Defendant also argues that the trial court erred in admitting testimony that he carried in his wallet a picture of Rosalind Holt, a Sears auditing department employee. He contends that the evidence raised the inference that Holt had access to the checks and passed them to him. In our view, the very inference which makes this evidence troubling to defendant makes it admissible. All relevant evidence is admissible unless there is some distinct ground for refusing to receive it; evidence is relevant if it makes the existence of any consequential fact more or less probable. (People v. Pointer (1981), 93 Ill. App. 3d 1064, 1068-69, 418 N.E.2d 1.) Defendant's acquaintance with a Sears auditing department employee does not prove that he committed the crimes charged, but it clearly makes it more probable that he could acquire the checks without the authority of the payees and is thus obviously relevant. Defendant has offered no persuasive grounds for excluding the evidence. He argues that Holt's unavailability for cross-examination precludes admission of the evidence, but we find this argument to be without merit. The evidence at issue was not an assertion by Holt and its value did not depend on her credibility; cross-examination by defendant was therefore unnecessary. We hold that admission of the testimony that defendant carried Holt's picture was proper.

Finally, defendant contends that the trial court erred in allowing impeachment of Antonio Oats by the suggestion of pending criminal charges against him. He correctly asserts that only convictions, not mere arrests or indictments, may be used to impeach the credibility of a witness. (People v. Mason (1963), 28 Ill. 2d 396, 400, 192 N.E.2d 835.) The State answers that an exception to that general rule allows introduction of pending charges when they show bias or a motive to testify falsely. (Mason, 28 Ill. 2d at 401.) It claims that the pendency of a criminal charge against Oats would prejudice him against the prosecution and induce him to lie for defendant. We believe that the general antagonism the State attributes to Oats falls short of showing the necessary bias. The pending charges, to be introduced, must give rise to the inference that the witness has something to gain or lose by his testimony (People v. Phillips (1981), 95 Ill. App. 3d 1013, 1020, 420 N.E.2d 837), and we see no advantage that Oats would gain by perjuring himself in this case. Illinois courts have in fact viewed pending charges as establishing a witness' motive to curry favor with the prosecution by testifying falsely on the State's behalf. (See People v. Triplett (1985), 108 Ill. 2d 463, 485 N.E.2d 9.) In addition, adopting the State's position here would allow the prosecution to completely circumvent the limitation on the use of pending charges, since every defense witness charged with a crime would presumably share the antiprosecution bias. Since we are not inclined to create such a large exception to the general rule, we hold that antiprosecution antagonism resulting solely from the pendency of criminal charges is insufficient to allow impeachment of a defense witness by introduction of those charges. The trial court erred in allowing such impeachment.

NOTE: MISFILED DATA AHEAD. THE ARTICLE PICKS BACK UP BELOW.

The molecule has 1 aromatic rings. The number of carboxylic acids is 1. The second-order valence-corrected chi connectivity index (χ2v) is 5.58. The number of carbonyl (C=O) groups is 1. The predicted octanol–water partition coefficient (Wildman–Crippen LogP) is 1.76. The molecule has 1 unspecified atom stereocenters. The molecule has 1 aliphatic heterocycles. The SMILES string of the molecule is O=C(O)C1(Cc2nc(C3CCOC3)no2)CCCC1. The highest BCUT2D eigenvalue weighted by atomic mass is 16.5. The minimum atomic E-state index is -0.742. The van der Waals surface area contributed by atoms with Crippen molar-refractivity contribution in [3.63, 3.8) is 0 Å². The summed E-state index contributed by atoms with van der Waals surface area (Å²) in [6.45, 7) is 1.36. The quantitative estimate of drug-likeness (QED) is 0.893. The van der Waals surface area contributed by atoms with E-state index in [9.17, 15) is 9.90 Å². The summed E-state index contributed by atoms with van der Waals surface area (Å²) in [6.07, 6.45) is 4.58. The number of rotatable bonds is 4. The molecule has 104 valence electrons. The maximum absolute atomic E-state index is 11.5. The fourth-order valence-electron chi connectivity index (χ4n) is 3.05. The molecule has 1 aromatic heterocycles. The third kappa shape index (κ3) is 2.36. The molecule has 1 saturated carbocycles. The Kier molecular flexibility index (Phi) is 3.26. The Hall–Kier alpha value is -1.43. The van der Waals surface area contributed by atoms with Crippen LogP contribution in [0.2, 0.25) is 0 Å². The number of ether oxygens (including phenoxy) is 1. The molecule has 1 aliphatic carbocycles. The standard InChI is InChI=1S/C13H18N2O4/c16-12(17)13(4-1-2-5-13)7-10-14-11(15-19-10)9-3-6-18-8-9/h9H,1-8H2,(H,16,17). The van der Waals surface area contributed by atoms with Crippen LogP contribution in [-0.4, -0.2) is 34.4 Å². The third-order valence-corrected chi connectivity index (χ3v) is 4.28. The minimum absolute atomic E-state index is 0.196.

The State claims that the impeachment of Oats, if error, was harmless, because the case against defendant was proved by properly admitted evidence. This claim is unconvincing. If Oats' testimony had been believed by the jury, it would have provided a defense to the February 17 forgery charge. We cannot say that the jury would have found Oats unbelievable in the absence of the improper impeachment or that defendant would have been convicted of the February 17 forgery regardless of Oats' credibility. We therefore cannot say that the improper impeachment was harmless, and we reverse defendant's conviction on count II, the February 17 forgery count. People v. Fields (1975), 31 Ill. App. 3d 458, 334 N.E.2d 752.

Oats' testimony, however, dealt only with events alleged to have occurred on February 17 and did not relate to the presentation of the check on February 15. The defense presented no evidence or testimony relating to that count; defense counsel merely stated in opening and closing argument that defendant had not cashed Tommie Davis' paycheck on February 15 and tried to discredit the testimony that suggested defendant's guilt of that offense. Even if defendant received the benefit of Oats' unimpeached testimony that the February 17 check was handed to him, already endorsed, as payment for a debt, the prosecution's proof of the February 15 events stands unexplained and unrebutted. We believe that the improper impeachment of Oats was harmless as to count III, the theft charge. Accordingly, we affirm defendant's conviction and four-year prison sentence for theft. Because we affirm that conviction and sentence, in the interest of judicial economy, we do not order remand for retrial of count II. (See United States v. Achilli (7th Cir. 1956), 234 F.2d 797, 808.) This is without prejudice to the State's right to retry defendant on that charge if resolution of that charge becomes material to Justice in the future. United States v. Hausmann (5th Cir. 1983), 711 F.2d 615, 618.

Affirmed in part; reversed in part.


Affirmed in part and reversed in part.